Khadr lawyer upset by settlement reports
Published Wednesday, July 5, 2017 3:53PM EDT
Last Updated Wednesday, July 5, 2017 4:22PM EDT
OTTAWA -- A lawyer for Omar Khadr says he's upset and disappointed somebody went public with the details of their mediation with the federal government.
John Phillips wouldn't confirm any of the details of the mediation talks or the details of the reported $10.5 million settlement offer, but said it wasn't anyone from Khadr's team who spoke to the media about it.
"I'm upset," he said in a brief interview with CTV's Kevin Gallagher.
"It's inappropriate that the information was leaked to the press."
Khadr is suing the federal government for $20 million following his nearly 10-year detention in Guantanamo Bay. He first launched the suit in 2004. Publicly available records show Khadr's team and federal government lawyers met in Ottawa a few weeks ago for mediation.
"I'm disappointed that any discussions about the mediation process regarding Mr. Khadr have been discussed outside of a confidential setting," Phillips said.
Khadr was convicted of several terror offences in an American military court after pleading guilty to throwing a grenade that killed Sgt. Christopher Speer during a firefight in Afghanistan. He was 15 at the time.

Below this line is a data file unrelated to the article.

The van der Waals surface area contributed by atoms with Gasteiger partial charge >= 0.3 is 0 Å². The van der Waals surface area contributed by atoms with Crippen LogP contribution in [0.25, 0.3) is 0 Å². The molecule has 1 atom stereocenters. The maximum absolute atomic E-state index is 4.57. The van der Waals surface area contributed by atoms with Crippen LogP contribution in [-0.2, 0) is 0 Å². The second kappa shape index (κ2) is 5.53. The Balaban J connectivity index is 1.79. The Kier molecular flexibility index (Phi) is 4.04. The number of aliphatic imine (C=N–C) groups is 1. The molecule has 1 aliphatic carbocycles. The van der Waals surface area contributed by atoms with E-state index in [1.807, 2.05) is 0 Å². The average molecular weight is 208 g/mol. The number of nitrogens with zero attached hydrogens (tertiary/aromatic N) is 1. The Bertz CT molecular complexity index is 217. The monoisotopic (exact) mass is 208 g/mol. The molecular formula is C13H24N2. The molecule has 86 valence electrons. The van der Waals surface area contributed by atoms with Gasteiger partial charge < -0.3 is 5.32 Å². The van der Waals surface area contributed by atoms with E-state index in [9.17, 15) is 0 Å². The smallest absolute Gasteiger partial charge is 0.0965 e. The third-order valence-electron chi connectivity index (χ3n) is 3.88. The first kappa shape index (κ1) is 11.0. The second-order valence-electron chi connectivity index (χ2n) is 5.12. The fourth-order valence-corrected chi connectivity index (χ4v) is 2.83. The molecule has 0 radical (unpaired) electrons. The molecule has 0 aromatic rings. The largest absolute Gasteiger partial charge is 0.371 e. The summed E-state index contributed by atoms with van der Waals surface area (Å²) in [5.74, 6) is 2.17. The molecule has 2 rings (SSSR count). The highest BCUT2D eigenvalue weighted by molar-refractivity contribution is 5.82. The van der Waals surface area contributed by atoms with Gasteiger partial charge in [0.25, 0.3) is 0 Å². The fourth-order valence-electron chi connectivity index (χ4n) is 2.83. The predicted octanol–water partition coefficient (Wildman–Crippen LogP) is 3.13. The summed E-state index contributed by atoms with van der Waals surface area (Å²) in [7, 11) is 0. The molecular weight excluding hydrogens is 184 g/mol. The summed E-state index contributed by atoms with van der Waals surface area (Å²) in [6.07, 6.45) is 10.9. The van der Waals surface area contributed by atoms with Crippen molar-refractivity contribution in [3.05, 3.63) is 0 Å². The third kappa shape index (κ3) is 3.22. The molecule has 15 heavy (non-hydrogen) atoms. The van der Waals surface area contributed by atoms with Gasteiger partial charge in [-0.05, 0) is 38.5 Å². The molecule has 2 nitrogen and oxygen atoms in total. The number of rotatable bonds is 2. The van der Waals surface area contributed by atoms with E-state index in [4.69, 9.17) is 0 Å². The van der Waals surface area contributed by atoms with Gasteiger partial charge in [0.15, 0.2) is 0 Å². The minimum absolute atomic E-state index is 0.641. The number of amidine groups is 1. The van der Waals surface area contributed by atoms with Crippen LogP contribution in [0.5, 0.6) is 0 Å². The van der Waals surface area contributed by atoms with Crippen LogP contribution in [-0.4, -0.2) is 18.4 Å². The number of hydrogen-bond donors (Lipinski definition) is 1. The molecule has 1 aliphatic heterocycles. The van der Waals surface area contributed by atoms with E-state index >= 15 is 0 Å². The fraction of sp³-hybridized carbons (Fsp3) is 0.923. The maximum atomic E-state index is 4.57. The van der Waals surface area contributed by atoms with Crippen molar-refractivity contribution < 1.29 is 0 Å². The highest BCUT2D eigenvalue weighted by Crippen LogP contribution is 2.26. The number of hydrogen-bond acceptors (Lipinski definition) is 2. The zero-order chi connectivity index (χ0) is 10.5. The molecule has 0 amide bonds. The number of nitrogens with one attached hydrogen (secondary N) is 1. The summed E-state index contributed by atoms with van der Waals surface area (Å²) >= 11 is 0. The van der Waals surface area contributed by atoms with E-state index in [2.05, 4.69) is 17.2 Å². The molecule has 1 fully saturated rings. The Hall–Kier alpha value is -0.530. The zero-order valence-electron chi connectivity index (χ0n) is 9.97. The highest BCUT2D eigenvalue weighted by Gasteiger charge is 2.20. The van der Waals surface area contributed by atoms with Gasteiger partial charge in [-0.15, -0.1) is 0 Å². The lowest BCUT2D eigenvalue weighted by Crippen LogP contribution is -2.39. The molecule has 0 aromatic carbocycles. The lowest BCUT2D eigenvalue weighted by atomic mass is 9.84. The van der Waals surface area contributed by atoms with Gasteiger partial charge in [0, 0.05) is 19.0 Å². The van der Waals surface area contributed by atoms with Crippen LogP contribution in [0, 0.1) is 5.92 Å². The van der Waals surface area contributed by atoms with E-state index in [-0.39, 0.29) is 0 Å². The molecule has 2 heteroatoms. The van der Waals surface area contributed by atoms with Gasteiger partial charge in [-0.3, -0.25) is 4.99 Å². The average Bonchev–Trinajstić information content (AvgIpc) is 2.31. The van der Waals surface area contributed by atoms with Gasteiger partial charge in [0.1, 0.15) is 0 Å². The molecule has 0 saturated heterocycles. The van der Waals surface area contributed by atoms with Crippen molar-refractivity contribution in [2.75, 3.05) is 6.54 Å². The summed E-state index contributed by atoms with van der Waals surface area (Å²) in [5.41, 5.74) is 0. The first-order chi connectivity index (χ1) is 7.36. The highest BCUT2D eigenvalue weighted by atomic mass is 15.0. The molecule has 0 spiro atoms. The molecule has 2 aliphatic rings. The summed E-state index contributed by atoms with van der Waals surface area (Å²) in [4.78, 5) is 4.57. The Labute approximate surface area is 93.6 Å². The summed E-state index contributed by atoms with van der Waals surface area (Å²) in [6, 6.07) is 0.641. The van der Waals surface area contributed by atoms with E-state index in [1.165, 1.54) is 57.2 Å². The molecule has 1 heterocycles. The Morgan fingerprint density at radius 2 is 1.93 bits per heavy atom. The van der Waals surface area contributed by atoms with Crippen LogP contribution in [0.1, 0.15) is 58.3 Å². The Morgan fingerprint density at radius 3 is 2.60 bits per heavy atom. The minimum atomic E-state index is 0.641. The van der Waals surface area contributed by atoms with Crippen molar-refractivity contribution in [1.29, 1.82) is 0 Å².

Advocates say Khadr was a child soldier and should have been treated as one.
The military court sentenced him to eight years plus time served. He was eventually transferred into Canadian custody and is out on bail pending an appeal of his guilty verdict. Khadr says his confession was made under duress.
The Supreme Court of Canada found Canadian government officials complicit in Khadr's mistreatment in Guantanamo.
Speer's widow won a U.S. court ruling against Khadr, awarding her US $134.2 million in 2015.
She's since filed an application for an injunction so any money awarded to Khadr will go to her and Sgt. Layne Morris, who was blinded by the same grenade. She's also asking the court to make the U.S. court's award enforceable in Canada.
Phillips wouldn't comment on the application for an injunction.
Don Winder, a lawyer for Tabitha Speer, declined to comment on the application or the reported settlement.